The woodsmen & the economist

Widely regarded SFU economist Richard (Dick) Lipsey recalls his work as a surveyor’s assistant and axeman on the west coast of Vancouver Island in the summer of 1947. REVIEW

Who’s Who

Austin Andrews

A is for Andrews
Vancouver-based Austin Andrews’ images from six continents have appeared in TIME, Foreign Policy, Maclean’s and the online edition of National Geographic. As a film director and editor, his films have screened at Sundance, Tribeca, and Hot Docs festival. Writer Simon Cockerell has made almost two hundred trips to the absurdly named Democratic People’s Republic of Korea (DPRK) for his Beijing-based company, Koryo Tours, to promote interaction between North Koreans and the rest of the world.  Together they’ve produced an unusually engaging coffee table book, Red Star Utopia: Inside North Korea (Durvile / UTP $49.95) that reveals the bleak and repressive society, admired by Donald Trump, that is home to 25 million freedom-starved and frequently starving North Koreans. Due in October.  9781988824239.

B is for Babcock
Having lived in New Zealand for 28 years, Leanne Babcock sold up everything and moved back to her homeland Canada where she embarked on a road trip across North America, re-acquainting herself with this continent. In 2017, she published her first book, Open Me – the true story of a magical journey from fear to freedom (Five Feather Publishing $25).  It concerns having the courage to take risks and follow your heart and your spirit’s longing. Since 1993, Leanne Babcock has been running her own coaching and training business by leading courses, retreats and one-on-one coaching programmes that “shake up the roots of your soul opening your mind, your spirit and your heart.” She has trained in transactional analysis, hypnotherapy, neuro-linguistic programming, neuro science, intuitive studies and shamanism.  978-0-473-39067-9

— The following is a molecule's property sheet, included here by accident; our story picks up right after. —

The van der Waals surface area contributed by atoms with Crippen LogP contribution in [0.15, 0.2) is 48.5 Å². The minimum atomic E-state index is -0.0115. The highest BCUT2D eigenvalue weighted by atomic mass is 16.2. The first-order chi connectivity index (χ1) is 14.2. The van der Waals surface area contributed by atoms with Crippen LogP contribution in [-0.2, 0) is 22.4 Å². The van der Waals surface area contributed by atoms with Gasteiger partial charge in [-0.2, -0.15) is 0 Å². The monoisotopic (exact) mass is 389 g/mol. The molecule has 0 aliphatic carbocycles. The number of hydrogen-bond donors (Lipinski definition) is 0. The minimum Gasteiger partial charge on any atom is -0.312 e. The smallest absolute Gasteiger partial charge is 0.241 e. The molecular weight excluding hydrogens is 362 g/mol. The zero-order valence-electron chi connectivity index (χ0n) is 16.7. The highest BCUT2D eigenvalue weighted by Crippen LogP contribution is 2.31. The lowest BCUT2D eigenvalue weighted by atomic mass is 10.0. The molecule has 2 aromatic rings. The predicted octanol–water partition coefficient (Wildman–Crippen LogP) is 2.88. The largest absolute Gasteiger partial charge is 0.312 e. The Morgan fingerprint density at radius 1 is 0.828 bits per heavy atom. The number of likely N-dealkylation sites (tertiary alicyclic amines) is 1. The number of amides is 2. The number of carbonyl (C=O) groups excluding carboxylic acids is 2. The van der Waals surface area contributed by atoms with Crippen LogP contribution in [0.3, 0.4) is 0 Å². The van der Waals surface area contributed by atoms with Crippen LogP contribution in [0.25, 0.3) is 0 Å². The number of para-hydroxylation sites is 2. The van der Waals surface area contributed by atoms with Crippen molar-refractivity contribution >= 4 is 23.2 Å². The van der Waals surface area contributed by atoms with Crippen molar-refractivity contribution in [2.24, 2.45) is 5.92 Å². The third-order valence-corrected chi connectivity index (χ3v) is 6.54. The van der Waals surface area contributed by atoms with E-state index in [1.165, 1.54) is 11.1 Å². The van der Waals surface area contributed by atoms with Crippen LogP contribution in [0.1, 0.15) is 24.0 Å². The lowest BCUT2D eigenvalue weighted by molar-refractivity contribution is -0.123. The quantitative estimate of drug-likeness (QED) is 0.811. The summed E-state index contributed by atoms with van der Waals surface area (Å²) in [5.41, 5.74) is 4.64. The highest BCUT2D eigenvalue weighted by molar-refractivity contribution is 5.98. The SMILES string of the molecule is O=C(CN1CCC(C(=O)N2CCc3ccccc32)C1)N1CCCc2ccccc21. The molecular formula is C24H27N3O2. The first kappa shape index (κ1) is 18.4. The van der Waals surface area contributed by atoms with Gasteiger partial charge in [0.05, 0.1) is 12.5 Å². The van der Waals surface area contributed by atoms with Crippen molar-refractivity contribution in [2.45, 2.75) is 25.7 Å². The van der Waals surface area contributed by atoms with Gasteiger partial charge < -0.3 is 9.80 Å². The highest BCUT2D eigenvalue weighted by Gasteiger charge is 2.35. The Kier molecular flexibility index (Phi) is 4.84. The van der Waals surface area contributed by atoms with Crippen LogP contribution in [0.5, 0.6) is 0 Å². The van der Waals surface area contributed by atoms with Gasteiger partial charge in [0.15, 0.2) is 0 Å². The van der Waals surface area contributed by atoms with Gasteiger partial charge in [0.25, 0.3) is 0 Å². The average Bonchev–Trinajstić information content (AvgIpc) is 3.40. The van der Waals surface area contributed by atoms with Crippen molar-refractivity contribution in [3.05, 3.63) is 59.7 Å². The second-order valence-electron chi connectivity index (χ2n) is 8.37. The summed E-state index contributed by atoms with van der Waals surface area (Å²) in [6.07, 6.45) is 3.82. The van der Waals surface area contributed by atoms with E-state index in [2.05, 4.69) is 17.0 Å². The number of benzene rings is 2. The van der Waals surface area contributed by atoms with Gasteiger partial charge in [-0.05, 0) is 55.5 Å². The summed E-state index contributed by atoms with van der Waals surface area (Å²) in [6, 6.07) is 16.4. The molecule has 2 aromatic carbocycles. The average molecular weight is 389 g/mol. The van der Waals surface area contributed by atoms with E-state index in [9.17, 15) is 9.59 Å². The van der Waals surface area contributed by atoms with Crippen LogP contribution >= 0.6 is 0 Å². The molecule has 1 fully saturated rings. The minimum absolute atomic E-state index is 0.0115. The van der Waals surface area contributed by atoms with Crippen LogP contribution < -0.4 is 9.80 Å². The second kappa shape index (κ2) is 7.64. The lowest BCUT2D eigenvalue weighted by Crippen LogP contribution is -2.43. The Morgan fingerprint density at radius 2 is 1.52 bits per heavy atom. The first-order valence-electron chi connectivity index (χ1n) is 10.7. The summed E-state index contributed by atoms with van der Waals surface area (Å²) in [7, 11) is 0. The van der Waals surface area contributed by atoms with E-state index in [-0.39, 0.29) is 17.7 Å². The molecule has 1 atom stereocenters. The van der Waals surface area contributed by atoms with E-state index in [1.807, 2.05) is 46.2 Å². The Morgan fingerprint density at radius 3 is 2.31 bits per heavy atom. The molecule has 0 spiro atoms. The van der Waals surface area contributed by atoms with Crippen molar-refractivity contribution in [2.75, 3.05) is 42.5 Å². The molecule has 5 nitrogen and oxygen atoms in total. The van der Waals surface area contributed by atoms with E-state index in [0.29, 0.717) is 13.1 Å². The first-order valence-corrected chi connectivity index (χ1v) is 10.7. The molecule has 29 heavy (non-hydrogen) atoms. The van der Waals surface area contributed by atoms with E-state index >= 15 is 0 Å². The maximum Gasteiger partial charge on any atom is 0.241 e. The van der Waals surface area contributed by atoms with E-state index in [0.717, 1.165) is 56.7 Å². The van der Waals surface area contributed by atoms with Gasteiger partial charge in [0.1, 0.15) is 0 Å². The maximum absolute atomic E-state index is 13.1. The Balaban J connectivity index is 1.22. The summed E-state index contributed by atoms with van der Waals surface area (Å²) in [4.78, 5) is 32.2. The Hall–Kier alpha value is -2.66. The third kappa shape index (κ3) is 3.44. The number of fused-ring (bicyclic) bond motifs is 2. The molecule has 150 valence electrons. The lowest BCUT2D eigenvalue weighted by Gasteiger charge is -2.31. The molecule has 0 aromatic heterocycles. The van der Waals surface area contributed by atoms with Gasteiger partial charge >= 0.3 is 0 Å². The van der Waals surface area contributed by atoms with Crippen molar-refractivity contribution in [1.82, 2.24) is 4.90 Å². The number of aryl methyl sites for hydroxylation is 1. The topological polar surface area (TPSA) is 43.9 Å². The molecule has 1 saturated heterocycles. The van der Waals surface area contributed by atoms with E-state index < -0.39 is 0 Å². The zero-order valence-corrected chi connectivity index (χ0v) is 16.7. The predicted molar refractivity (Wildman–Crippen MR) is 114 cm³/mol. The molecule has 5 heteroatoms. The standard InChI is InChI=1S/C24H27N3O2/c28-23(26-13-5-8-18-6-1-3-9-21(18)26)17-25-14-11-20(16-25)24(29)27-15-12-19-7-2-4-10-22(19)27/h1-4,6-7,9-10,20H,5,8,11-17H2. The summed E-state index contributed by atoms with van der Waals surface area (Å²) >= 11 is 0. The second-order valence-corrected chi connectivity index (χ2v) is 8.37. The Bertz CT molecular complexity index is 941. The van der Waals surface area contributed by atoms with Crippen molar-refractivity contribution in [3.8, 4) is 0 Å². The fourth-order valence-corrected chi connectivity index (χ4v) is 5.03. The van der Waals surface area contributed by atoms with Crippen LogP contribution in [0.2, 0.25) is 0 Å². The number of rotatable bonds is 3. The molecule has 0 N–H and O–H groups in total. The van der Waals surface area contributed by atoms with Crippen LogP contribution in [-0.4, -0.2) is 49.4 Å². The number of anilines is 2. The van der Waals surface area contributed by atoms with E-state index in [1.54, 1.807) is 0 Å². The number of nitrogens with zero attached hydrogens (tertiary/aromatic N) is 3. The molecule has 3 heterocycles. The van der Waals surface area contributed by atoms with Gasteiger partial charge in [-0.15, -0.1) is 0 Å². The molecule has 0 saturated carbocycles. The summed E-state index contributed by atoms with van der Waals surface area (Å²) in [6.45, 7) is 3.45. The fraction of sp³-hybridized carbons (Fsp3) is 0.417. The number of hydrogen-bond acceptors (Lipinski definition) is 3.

Anne Coleman

C is for Coleman
Anne Coleman’s I’ll Tell You a Secret: A Memory of Seven Summers (M&S 2004) reveals her intimate relationship with Hugh MacLennan, almost thirty years her senior, during the 1950s, mostly during summers in the picturesque resort village of North Hatley, Quebec. Coleman has now published a follow-up memoir called Inland Navigation by the Stars (BPS Books $25.95) that covers eight decades. It is again set in North Hatley, Quebec (and involves the young lives of various Canadian writers, for example Michael Ondaatje and Margaret Atwood, as well as of Anne herself), and then also in Toronto, Montreal, and finally, British Columbia. She describes it as “a searching exploration of how memory works and how we create narratives to make sense of them as, towards the end of life.” Coleman sifts for truth out of the various ’selves’ she has been: student, teacher, wife (twice), mother, feminist, writer. 978-1-77236-045-5